A teen and a trolley reveal society’s dark side


What if this was a runaway streetcar in the trolley problem? If the train continues on its track, five people will be killed. But you can flip a switch and let it kill just one person instead. 


WASHINGTON, D.C. — A runaway trolley is barreling down a track. It’s headed toward five helpless people who can’t possibly get out of the way in time. But you’ve seen it coming. If you throw a single switch, you can put the trolley on a different track. Unfortunately, there’s someone standing on that second track who will now get hit. What do you do? Throw the switch and doom one person? Or do nothing and watch five die?

Thankfully, this situation isn’t real. It is a thought problem known as “the trolley problem.” Tiffany Sun, 17, used it to explore biases in people against certain types of appearance, of apparent income or of disability. Her results show some of our darkest behaviors. But knowing that those dark sides exist might help us fight to counter them, she says.

A senior at Roslyn High School in Roslyn, N.Y., Tiffany presented her results at the Intel Science Talent Search. Run by Society for Science & the Public and sponsored by Intel, this competition brings 40 high school seniors here to Washington every year. These young researchers present their projects to the public and compete for huge cash awards.

A philosopher first described the trolley problem in 1967. Tiffany came across it in a class on ethics — codes of conduct for how people interact with each other. It immediately fascinated her. “There was genuinely no correct answer,” she says.  

Tiffany thought the trolley problem might be a good way to study biases — or the prejudices people have. Biases are often something that we try to hide. We may not even be fully aware that they color our interactions or decisions.

But a scenario like the trolley problem might bring such a bias to light. So Tiffany tried an experiment in social science — a field studying how people act toward each other. She surveyed almost 300 people. She asked each to decide what they would do in the trolley problem. Would they throw the switch and kill one person, or do nothing and allow five to die?

Tiffany varied the identity of the woman waiting on the track. Sometimes the woman was well off, wearing a suit and carrying a briefcase. Other times she wore a waitress uniform. Sometimes she was very attractive. Other times she was plain. And in one condition she no longer was standing, but instead sitting in a wheelchair.

If a woman looks somewhat wealthy — as represented by the business suit — only 24 percent of her participants would sacrifice her. But if she was dressed as a waitress, 59 percent of the people offered to sacrifice her to save the other five. If the woman was attractive, 44 percent of people would sacrifice her. That share climbed to 68 percent if she was plain. And while 54 percent of people would throw the switch to sacrifice a standing woman, the number jumped to 74 percent if she was described as sitting in a wheelchair.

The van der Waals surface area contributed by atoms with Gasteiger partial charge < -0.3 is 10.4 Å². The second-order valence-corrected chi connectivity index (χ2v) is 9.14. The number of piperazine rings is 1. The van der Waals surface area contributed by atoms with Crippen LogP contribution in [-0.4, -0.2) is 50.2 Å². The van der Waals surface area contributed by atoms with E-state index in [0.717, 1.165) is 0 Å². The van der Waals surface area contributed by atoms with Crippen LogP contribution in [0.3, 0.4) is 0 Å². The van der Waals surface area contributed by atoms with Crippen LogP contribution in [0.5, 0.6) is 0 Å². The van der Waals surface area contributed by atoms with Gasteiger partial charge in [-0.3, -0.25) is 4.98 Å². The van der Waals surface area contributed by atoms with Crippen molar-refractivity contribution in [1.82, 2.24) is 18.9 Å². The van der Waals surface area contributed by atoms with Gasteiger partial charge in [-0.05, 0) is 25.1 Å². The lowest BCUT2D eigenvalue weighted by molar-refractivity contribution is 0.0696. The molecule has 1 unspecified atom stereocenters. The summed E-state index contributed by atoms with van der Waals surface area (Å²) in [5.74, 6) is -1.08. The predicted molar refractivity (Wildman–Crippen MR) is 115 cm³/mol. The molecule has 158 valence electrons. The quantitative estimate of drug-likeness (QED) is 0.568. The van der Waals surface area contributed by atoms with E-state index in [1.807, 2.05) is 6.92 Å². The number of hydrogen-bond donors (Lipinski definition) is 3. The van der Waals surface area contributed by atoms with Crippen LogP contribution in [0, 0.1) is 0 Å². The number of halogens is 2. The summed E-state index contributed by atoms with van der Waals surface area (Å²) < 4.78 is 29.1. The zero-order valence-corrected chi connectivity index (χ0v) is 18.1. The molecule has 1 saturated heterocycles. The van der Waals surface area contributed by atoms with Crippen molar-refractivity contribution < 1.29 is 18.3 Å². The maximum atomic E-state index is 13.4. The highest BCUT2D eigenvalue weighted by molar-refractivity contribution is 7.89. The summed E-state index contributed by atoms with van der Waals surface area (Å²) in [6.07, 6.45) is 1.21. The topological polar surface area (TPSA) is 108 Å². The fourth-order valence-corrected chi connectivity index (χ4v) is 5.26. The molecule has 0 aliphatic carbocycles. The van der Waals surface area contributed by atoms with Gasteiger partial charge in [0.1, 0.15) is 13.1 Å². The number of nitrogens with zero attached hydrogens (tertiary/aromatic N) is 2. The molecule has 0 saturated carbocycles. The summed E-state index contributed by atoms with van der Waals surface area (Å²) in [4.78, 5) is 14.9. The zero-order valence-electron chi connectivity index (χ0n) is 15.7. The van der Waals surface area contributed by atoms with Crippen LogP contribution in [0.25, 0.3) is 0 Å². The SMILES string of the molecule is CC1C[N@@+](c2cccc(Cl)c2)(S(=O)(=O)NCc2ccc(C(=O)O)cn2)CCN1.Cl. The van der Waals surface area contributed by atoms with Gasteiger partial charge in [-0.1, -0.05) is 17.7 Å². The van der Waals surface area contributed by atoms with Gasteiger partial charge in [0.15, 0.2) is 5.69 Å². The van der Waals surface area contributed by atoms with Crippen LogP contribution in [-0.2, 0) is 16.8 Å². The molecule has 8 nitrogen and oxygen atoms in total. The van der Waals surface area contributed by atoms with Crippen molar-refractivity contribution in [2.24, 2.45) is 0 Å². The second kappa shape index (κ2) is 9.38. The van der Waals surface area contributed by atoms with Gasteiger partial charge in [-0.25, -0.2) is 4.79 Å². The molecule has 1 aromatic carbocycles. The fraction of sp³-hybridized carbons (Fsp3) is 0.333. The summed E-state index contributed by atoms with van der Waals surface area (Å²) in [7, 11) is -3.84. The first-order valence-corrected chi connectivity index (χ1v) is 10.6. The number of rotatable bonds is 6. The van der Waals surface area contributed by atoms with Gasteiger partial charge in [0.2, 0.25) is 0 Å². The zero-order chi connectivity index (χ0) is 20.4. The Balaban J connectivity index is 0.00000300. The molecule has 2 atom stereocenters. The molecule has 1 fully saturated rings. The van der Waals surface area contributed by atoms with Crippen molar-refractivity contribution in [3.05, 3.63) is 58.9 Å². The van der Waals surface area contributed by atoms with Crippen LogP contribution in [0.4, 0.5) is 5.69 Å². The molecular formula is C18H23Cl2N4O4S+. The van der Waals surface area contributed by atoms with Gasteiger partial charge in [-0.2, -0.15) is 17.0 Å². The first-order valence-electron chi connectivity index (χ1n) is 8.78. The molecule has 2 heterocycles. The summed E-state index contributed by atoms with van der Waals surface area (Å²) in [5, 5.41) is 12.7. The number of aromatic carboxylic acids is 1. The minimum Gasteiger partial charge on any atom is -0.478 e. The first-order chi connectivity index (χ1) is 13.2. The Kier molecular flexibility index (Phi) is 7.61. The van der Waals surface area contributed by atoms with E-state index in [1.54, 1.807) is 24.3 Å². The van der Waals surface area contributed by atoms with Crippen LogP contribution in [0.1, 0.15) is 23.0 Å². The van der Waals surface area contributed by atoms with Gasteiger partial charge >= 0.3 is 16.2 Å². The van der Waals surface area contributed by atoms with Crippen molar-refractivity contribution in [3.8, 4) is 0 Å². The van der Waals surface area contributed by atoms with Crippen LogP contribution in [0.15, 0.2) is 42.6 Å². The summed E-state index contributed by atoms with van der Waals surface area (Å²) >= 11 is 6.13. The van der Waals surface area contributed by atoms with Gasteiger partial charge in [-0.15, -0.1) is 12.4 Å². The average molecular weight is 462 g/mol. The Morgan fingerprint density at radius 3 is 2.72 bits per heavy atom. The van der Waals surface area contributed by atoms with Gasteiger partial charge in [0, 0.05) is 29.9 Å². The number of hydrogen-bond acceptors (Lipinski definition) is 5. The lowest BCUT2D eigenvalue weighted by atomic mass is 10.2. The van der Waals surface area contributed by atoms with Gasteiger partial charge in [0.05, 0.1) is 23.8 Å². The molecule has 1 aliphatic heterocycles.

Tiffany is not sure why there were such notable differences in choosing between people who are attractive or plain, rich or poor, disabled or not. But without a doubt, she says, it appears “that we as a society tend to view some lives as less valuable than others.”

The results don’t make our society look very nice, she observes. Still, understanding these hidden biases can be very important. With this information, she explains, “we can target those biases and create a more equal society.”

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Power Words

(for more about Power Words, click here)

bias   The tendency to hold a particular perspective. Scientists often blind subjects to the details of a test so that their biases will not affect the results.

ethics   A code of conduct for how people interact with others and their environment. To be ethical, people should treat others fairly, avoid cheating or dishonesty in any form and avoid taking or using more than their fair share of resources (which means, to avoid greed). Ethical behavior also would not put others at risk without alerting people to the dangers beforehand and having them choose to accept the potential risks.

philosophy    The study of basic concepts in existence, such as the nature of reality, moral systems or logic. People who perform research in this field are known as philosophers.

scenario     An imagined situation of how events or conditions might play out.

social science    The scientific study of people and their relationships to each other.

Bethany Brookshire was a longtime staff writer at Science News Explores and is the author of the book Pests: How Humans Create Animal Villains. She has a Ph.D. in physiology and pharmacology and likes to write about neuroscience, biology, climate and more. She thinks Porgs are an invasive species.